When we welcome a cat into our life, we do not always know their past. And for cats, their memories are sharp and not as forgiving as compared to a dog's. Your feline friend is not praise driven, they instead feel most at ease and comfortable with humans who oblige their desire to be respected. For a cat that's dealing with fear aggression, this can come as a result of a traumatic experience which has left them emotionally scared. Cats are incredibly sensitive beings, and not as quick to forget situations which have left a lasting impression on them. As a result, fear-induced aggression can take hold. Cats are truly individuals by nature, with some being more reserved than others. But regardless of a cat's general disposition, fear aggression has the potential to arise in any cat which has had one or more negative experiences which has caused them to be this way.
Keep reading to learn more on fear aggression in cats, the signs to watch for, and ways to help a cat dealing with it…
In case you didn't know, one of the main reasons that cats end up in shelters comes as a result of aggression. But it's important to note that cats are non-confrontational by nature. If a cat turns aggressive, this is something which they are choosing to do as a defense mechanism to help them cope with an underlying problem. (Cats are not spiteful either, although some argue otherwise.) Cornell University's Feline Health Center explains that feline aggression is a complex topic, but that there are specific triggers and targets which can signal aggression in cats. For cats which are experiencing fear aggression, it is very well possible that they could have come from an abusive home. A kitty which is driven by their fear response is quick to react and will often be more of a "scaredy cat" type of feline in terms of disposition. If you'd like to know some other telltale signs that a cat has come from an abusive home, you canlearn about them here in my article on the subject.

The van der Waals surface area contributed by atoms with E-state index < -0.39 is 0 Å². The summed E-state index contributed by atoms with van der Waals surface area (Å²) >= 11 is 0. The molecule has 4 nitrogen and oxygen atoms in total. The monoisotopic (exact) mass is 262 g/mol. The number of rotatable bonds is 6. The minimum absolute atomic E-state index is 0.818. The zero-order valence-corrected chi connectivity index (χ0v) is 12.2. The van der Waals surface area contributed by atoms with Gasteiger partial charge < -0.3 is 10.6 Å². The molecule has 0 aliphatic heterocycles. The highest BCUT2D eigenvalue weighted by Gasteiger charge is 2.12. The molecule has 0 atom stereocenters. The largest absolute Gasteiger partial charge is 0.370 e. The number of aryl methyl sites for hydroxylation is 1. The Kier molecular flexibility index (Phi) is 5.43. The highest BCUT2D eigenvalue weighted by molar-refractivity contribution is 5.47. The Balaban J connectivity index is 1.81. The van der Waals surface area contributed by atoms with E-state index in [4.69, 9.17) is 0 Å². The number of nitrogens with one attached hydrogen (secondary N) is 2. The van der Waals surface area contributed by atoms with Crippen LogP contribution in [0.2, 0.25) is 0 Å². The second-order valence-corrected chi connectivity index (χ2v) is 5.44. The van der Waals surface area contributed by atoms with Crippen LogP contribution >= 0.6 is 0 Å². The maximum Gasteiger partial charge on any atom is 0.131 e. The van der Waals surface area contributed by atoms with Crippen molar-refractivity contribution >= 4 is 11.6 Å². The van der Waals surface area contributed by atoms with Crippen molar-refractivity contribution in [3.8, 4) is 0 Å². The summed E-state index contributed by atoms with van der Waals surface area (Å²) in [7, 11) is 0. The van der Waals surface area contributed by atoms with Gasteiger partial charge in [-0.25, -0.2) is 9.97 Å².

Fear-induced aggression is centered around an experience which has left a cat emotionally scared. It is mainly driven by a cat's anxiety. A cat can respond in fear when encountering an unfamiliar person, pet, or place. A strange smell or a sudden loud noise can also trigger fear in them.
Signs of fear aggression in cats include:
Hissing/GrowlingSwattingBiting—especially while being petExposing of teeth For a cat which has had their fear induced response triggered, you can clearly observe a change in not only their attitude, but also in their body language. It might seem as if a flip has switched in the mind of your cat. Body language is the most common sign to watch for when it comes to aggression in cats. And it can help you to better protect yourself when you sense danger ahead.
Tips to help your cat to cope with their fear-induced aggression
Obviously, patience is key here. Try to create an environment for your cat which does not trigger their anxious aggression to rear its head. By respecting your cat and making life as peaceful as possible for them, this will help. It’s true that certain cats are better as only cats (or only pets for that matter), and this is often the case with cats who are living with fear aggression. Above all, never punish your cat for reacting the way that they do when their fear aggression is triggered because this will only make matters worse. If your cat’s fear aggression is so severe that it’s causing great distress to both you and your cat, consider consulting your veterinarian for advice. This is important because underlying health issues which are causing your cat pain can also trigger aggression. So, it’s best to have them examined by a licensed pet health professional to rule out any health concerns. Feline aggression is risky for both cats and humans. In order to solve the problem, you must first pinpoint the triggers for your cat’s aggression. Read here on Cattitude Daily to learn more on this topic.